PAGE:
She was filled with a rush of love and the sudden wild need to scoop him up in her arms, to bury her face in the soft skin of his neck and breath in his baby scent. Her arms ached at the thought.

Behind her, a door slammed and she was jarred suddenly from her reverie. She heard the sound of shoes being kicked off and a moment later a lanky young man strode into the room.

“Alright Mum?” He said, brushing her arm not-unaffectionately as strode past her to the fridge “Just grabbing some lunch… is there any food?” Then, noticing her attention was still fixed on something in her hands, he came and peered over her shoulder: “What have you got there?”

She sighed lightly, shaking herself back into the present: “Yes of course there’s food, darling, unless you and your brother have eaten it all since I last looked… which actually wouldn’t surprise me…” She said with fond exasperation. Then, returning her attention again to what was in her hands, she responded to his other query: “I was just looking at one of your baby photos – I found it in a drawer when I was clearing some things out. It took me back.”

She looked once more at the tiny face in the picture and then up at the distinctly larger one now next to her. She searched his features. Was there a trace of the baby there still? Perhaps in the curve of his lip? The shape of his brow?

She sighed again. He was already turning to move across the room. He was his own person now; always going somewhere, meeting someone or off doing something-or-other. He was a lovely lad and she was proud of him, but sometimes she longed to be the centre of his universe again. These days she felt like merely an orbiting satellite.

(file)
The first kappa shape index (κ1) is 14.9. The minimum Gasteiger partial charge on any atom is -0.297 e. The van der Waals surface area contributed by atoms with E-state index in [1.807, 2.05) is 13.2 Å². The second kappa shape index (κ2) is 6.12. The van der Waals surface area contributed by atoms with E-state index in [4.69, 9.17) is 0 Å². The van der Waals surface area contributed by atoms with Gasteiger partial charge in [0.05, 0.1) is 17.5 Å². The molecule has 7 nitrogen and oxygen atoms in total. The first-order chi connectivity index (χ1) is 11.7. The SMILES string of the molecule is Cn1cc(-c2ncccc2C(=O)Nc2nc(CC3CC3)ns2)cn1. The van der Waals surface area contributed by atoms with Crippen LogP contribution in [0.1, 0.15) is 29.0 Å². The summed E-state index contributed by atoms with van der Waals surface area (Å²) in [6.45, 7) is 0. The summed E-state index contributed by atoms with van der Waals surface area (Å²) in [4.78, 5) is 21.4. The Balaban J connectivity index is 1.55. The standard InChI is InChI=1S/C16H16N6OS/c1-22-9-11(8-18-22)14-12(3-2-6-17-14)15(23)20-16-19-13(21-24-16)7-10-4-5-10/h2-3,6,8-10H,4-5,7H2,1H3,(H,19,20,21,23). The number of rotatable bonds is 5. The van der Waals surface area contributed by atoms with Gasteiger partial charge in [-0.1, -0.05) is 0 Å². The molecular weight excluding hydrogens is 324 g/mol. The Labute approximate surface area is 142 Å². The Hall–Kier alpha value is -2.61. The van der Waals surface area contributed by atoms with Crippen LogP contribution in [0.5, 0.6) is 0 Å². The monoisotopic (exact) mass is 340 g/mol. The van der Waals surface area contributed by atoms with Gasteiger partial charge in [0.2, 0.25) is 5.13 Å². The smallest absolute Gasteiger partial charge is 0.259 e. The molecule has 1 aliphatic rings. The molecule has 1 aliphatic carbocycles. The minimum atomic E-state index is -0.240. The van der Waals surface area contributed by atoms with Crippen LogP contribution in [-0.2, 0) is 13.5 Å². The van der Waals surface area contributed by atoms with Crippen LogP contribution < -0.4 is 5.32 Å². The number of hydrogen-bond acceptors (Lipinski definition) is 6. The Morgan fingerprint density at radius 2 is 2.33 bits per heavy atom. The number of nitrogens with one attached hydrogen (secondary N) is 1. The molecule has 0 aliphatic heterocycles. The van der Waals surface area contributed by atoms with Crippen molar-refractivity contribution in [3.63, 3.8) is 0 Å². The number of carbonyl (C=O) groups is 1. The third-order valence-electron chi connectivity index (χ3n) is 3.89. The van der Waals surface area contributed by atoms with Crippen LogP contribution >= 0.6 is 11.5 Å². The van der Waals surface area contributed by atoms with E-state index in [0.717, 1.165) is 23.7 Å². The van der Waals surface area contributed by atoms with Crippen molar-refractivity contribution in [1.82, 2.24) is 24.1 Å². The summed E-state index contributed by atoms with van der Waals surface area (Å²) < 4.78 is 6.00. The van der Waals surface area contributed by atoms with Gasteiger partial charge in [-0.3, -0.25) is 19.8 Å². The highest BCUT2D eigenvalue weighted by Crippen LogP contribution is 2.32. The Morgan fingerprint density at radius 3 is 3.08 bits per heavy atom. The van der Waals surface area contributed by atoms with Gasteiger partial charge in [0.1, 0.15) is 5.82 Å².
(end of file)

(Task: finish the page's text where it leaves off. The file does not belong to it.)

She turned to place the photo on a shelf and was surprised to feel a hand on her shoulder.“You’re getting all sentimental again aren’t you?” he said, “Come on, make me a cup of tea and I’ll let you bore me with tales of how cute I used to be!”

He smiled at her and suddenly she saw before her not just the teenager he now was, but the proud ten-year-old who’d won the award at school, the excited six-year-old who’d just got his new bike, the four-year-old dancing wildly round the kitchen table, the toddler running into her arms and, yes, even the baby sleeping contentedly, arms wrapped tightly round his favourite teddy.


A bit of a soppy story from me today! I was looking at my youngest boy this morning (he’s 14 months old now) and thinking how gorgeous he is and how part of me can’t bear the idea of him – or his brothers – getting any older. I just want them to stay my adorable little guys forever! But, of course, they won’t and really I don’t want them to. I love watching them grow up and I hope one day to see them turn into lovely men.